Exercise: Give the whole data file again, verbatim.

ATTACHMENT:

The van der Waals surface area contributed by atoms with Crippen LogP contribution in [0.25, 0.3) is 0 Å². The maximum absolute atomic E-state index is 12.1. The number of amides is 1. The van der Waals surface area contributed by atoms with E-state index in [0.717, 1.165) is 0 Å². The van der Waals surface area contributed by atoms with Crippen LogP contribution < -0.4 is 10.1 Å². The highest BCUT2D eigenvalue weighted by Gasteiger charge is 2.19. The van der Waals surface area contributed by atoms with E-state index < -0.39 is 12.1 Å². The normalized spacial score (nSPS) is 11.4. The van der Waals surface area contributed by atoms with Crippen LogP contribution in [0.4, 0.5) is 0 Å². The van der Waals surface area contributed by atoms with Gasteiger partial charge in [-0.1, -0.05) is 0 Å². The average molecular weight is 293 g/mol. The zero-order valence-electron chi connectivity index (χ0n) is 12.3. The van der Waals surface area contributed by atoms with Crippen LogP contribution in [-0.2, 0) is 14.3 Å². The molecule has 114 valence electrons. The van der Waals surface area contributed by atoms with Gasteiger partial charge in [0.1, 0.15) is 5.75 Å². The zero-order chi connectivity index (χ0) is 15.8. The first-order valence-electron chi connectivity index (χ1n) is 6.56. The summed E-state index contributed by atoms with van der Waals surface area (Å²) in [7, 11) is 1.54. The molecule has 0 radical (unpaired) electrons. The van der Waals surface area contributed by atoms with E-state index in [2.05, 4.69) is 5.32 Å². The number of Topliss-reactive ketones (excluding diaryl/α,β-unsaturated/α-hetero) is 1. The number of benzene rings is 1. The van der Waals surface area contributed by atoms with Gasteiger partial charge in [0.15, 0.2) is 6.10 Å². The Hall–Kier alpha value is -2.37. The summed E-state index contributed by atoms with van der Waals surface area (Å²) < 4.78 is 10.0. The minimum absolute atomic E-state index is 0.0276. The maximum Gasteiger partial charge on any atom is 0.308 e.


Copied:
The van der Waals surface area contributed by atoms with Crippen LogP contribution in [0.25, 0.3) is 0 Å². The maximum absolute atomic E-state index is 12.1. The number of amides is 1. The van der Waals surface area contributed by atoms with E-state index in [0.717, 1.165) is 0 Å². The van der Waals surface area contributed by atoms with Crippen LogP contribution < -0.4 is 10.1 Å². The highest BCUT2D eigenvalue weighted by Gasteiger charge is 2.19. The van der Waals surface area contributed by atoms with E-state index < -0.39 is 12.1 Å². The normalized spacial score (nSPS) is 11.4. The van der Waals surface area contributed by atoms with Crippen LogP contribution in [0.4, 0.5) is 0 Å². The van der Waals surface area contributed by atoms with Gasteiger partial charge in [-0.1, -0.05) is 0 Å². The average molecular weight is 293 g/mol. The zero-order valence-electron chi connectivity index (χ0n) is 12.3. The van der Waals surface area contributed by atoms with Crippen LogP contribution in [-0.2, 0) is 14.3 Å². The molecule has 114 valence electrons. The van der Waals surface area contributed by atoms with Gasteiger partial charge in [0.1, 0.15) is 5.75 Å². The zero-order chi connectivity index (χ0) is 15.8. The first-order valence-electron chi connectivity index (χ1n) is 6.56. The summed E-state index contributed by atoms with van der Waals surface area (Å²) in [7, 11) is 1.54. The molecule has 0 radical (unpaired) electrons. The van der Waals surface area contributed by atoms with E-state index in [2.05, 4.69) is 5.32 Å². The number of Topliss-reactive ketones (excluding diaryl/α,β-unsaturated/α-hetero) is 1. The number of benzene rings is 1. The van der Waals surface area contributed by atoms with Gasteiger partial charge in [0.15, 0.2) is 6.10 Å². The Hall–Kier alpha value is -2.37. The summed E-state index contributed by atoms with van der Waals surface area (Å²) < 4.78 is 10.0. The minimum absolute atomic E-state index is 0.0276. The maximum Gasteiger partial charge on any atom is 0.308 e.